The above model highlights a number of compelling research questions that could help us to elucidate mechanisms underlying the prevalent comorbidity of ADHD and smoking. A critical aspect of any model of maladaptive behavior, however, is the extent to which it can inform clinical and community-based interventions.
The foregoing review and proposed framework suggest several applications for preventing and reducing smoking and nicotine dependence in individuals who are vulnerable as a result of ADHD and related risk factors. As reviewed above, a number of studies have shown that both a diagnosis of ADHD and ADHD symptomatology (independent of clinical diagnosis) are associated with lifetime risk of regular smoking, higher levels of smoking, and earlier initiation of smoking. These findings suggest that young people with ADHD and/or those who manifest a number of ADHD symptoms might be preferentially targeted for prevention efforts. A sizable literature exists on community and school-based smoking prevention programs.129,130
It is not known, however, whether individuals at risk for smoking as a result of ADHD-related problems would benefit from existing prevention programs, or if they would require novel alternative approaches. Several of the more successful current prevention programs focus on peer and family influences.129,130
It is well established, however, that individuals with ADHD have significant deficits in peer relationships.131
Further, coping skills and parent–child communication have been shown to mediate the association between ADHD and smoking outcomes.132
As such, individuals with ADHD or related symptomatology may benefit from prevention programs that specifically target these important mediating processes.
Our review and proposed model also form the basis for several innovative approaches to treating individuals with ADHD and related problems who have initiated regular smoking. It has been shown that individuals with ADHD have a harder time quitting smoking and show more significant signs and symptoms of smoking withdrawal.7,36,39
Based on these findings and much of the other literature reviewed, it could be argued that individuals with ADHD and related problems smoke, in part, to reduce the requisite symptoms of inattention, hyperactivity, and impulsivity. Based on this conceptualization, treatment strategies that improve these deficits prior to and during a quit attempt may be successful in facilitating smoking cessation among individuals with ADHD. This approach is currently being evaluated in a large clinical trial funded by the National Institute on Drug Abuse. This study will evaluate whether a sustained release formulation of methylphenidate (Concerta®), relative to placebo, increases the effectiveness of a standard smoking treatment (i.e., a nicotine patch and individual smoking cessation counseling) in obtaining prolonged abstinence for adult smokers with ADHD (http://www.clinicaltrials.gov/ct/show/NCT00253747?order=1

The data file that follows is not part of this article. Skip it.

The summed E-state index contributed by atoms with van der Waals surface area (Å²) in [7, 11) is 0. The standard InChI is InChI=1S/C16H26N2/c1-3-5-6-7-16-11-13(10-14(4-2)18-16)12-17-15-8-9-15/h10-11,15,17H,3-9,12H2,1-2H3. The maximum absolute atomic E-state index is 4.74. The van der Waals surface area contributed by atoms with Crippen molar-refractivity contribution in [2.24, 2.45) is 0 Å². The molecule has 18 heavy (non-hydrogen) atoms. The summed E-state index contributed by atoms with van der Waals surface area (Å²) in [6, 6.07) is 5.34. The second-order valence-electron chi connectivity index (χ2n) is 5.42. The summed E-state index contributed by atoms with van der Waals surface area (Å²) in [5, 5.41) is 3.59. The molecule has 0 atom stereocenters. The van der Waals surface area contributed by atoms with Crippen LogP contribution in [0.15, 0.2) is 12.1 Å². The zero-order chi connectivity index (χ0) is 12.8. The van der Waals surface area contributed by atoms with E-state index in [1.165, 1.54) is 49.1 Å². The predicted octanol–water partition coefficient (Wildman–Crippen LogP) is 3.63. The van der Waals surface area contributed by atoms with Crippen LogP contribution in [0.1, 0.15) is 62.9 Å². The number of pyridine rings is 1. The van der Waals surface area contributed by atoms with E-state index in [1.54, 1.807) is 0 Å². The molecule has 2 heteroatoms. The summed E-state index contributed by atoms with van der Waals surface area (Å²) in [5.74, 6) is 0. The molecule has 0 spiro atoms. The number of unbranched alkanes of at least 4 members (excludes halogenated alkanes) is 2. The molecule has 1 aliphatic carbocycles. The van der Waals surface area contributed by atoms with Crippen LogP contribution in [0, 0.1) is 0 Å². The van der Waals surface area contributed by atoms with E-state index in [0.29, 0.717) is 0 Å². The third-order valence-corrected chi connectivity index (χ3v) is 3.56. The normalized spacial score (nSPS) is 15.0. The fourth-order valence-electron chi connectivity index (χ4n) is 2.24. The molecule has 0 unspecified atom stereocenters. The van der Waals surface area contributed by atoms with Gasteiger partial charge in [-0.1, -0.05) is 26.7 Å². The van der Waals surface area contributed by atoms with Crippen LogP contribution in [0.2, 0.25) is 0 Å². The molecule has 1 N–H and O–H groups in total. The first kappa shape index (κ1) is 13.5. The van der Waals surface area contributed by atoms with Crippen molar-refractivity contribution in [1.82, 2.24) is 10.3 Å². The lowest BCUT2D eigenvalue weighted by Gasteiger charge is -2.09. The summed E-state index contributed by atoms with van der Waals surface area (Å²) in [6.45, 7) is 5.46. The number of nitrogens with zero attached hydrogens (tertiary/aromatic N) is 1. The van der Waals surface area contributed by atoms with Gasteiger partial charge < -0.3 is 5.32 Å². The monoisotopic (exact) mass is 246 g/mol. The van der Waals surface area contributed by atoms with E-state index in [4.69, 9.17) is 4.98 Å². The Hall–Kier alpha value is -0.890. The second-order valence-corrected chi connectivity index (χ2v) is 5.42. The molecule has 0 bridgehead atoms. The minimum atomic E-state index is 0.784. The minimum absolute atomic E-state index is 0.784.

). Similarly, novel pharmacological interventions that target either cholinergic or dopaminergic systems have shown some promise in treating both smoking and ADHD. For example, bupropion has shown efficacy in treating adults with ADHD and has also been approved by the Food and Drug Administration as an aid to smoking cessation.133–135
Novel cholinergic agents have also shown promise in treating adults with ADHD.114,115
Whether these agents would work for treating comorbid ADHD–smoking is largely unknown, although one open-label pilot study with adolescents reported positive results.136
Based on the conceptualization reported here for how ADHD and smoking behavior might be related, it stands to reason that nonpharmacological approaches to treating ADHD might also be useful in facilitating smoking cessation. Emerging work shows promise for the use of cognitive-behavioral treatment of adults with ADHD. It would be important to evaluate whether these treatment approaches would serve as useful adjuncts to smoking cessation in those with ADHD.137